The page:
- If the argument is a string value, CDate converts the string if it represents a valid date. For example; "1/16/51", "March 16, 1952", and "6 Jun 84" would all be converted to a date. However, "19740304" would result in a type mismatch error.
- Access recognizes dates from January 1, 100, to December 31, 9999. Dates outside that range result in an error.
- I recommend that you use four-digit years for clarity. However, Access will work with two-digit years. If you enter a year less than 30, Access assumes you want a date in the twenty-first century. If you use a year of 30 or higher, it is assumed to be a twentieth century date.
- Remember that the / is also the division operator and the – is used for subtraction. So, if you enter dates such as 12/3/04 you will get unexpected results. Entering CDATE(12/3/04) returns December 31, 1899, because 12 divided by 3 divided by 4 = 1. So you need to put such dates within quotes.
Converting to an Integer Data Type
The CInt function takes a numeric or string value and converts it to an Integer data type. The argument is required and needs to represent a value within the range of -32,678 to 32,767. If the argument contains a decimal, Access rounds to the next whole number. A value of .5 or higher is rounded up; anything lower is rounded down. Some examples of CInt functions follow:
CInt(10.5) = 11 CInt(25.333) = 25 CInt(10/3) = 3 CInt("1,000") = 1000
The argument must evaluate to a numeric value; otherwise, it returns an error. If the argument evaluates to a value outside the range of the Integer data type, you get an overflow error.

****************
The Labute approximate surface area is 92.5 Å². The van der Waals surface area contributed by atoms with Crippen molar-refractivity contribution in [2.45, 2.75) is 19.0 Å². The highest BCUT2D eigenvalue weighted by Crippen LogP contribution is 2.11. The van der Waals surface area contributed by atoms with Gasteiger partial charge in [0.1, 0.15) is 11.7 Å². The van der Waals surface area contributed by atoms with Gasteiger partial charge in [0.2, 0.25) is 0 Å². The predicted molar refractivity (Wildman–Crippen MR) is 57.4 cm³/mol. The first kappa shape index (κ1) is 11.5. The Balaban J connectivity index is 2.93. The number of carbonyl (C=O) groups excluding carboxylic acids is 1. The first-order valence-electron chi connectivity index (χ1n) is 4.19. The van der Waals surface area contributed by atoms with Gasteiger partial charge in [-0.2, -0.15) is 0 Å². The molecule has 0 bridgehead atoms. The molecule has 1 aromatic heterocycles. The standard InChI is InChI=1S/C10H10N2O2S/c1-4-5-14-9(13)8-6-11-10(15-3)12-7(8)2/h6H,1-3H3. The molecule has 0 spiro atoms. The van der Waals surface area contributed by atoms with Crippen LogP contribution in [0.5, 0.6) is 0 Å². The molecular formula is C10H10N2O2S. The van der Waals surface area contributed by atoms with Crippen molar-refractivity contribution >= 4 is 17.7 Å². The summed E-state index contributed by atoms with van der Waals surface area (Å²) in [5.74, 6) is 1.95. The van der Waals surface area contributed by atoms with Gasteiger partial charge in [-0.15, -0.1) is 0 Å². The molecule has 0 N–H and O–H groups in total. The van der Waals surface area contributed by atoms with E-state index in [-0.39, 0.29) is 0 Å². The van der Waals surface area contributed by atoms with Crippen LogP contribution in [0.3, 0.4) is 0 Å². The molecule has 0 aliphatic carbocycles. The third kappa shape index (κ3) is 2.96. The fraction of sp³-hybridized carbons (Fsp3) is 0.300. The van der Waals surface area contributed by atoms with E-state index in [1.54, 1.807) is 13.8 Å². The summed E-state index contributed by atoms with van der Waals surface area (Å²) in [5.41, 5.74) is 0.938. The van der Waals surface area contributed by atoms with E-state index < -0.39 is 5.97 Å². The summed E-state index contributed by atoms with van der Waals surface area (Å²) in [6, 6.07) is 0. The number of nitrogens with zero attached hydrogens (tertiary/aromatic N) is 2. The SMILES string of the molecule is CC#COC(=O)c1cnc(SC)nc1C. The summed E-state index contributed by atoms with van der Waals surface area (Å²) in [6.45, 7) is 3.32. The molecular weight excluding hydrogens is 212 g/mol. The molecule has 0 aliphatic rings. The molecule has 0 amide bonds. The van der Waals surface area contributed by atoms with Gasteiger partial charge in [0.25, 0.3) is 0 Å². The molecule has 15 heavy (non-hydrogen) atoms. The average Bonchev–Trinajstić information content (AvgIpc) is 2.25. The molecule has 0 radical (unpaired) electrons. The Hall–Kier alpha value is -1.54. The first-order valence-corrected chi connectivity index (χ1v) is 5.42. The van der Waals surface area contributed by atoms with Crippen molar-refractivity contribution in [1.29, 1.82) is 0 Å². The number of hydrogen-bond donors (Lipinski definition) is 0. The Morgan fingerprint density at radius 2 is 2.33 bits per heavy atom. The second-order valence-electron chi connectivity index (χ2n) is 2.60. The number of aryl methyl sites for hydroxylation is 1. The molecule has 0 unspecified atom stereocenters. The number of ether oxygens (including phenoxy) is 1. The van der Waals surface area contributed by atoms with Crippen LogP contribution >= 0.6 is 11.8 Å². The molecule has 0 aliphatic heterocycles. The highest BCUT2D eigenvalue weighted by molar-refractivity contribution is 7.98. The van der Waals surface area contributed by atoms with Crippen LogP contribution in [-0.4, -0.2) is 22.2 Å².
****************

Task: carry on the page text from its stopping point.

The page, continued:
Converting to a String Data Type
The CStr function converts just about every numeric value into a String data type. The required argument can be any variable, constant, expression, or literal value that evaluates to a string.
Converting to a Variant Data Type
As I mentioned in the discussion of VBA data types in Chapter 3, "Using Variables, Constants, and Data Types," the Variant data type is the most flexible because it can accept almost any value. With CVar, you can convert just about any numeric or text string to the Variant data type. With numeric values there is a constraint to the same range for the Double data type.
Converting Null Values
If you try to use a Null value in many expressions, you will probably encounter an error. For example, the following expression results in a runtime error if either of the values contains a Null:
varTotal = ValueA * ValueB
To avoid such errors you can utilize the Nz function to convert the value to a non-Null. The Nz function uses the following syntax:
The Nz function works similarly to an Immediate If (IIF) function. The following expressions are functionally equivalent:
varTotal = IIF(IsNull(ValueA),0,ValueA) * IIF(IsNull(ValueB),0,ValueB) varTotal = Nz(ValueA,0) * Nz(ValueB,0)
The valueifnull is an optional argument; it defaults to 0 or a zero-length string based on the value's data type.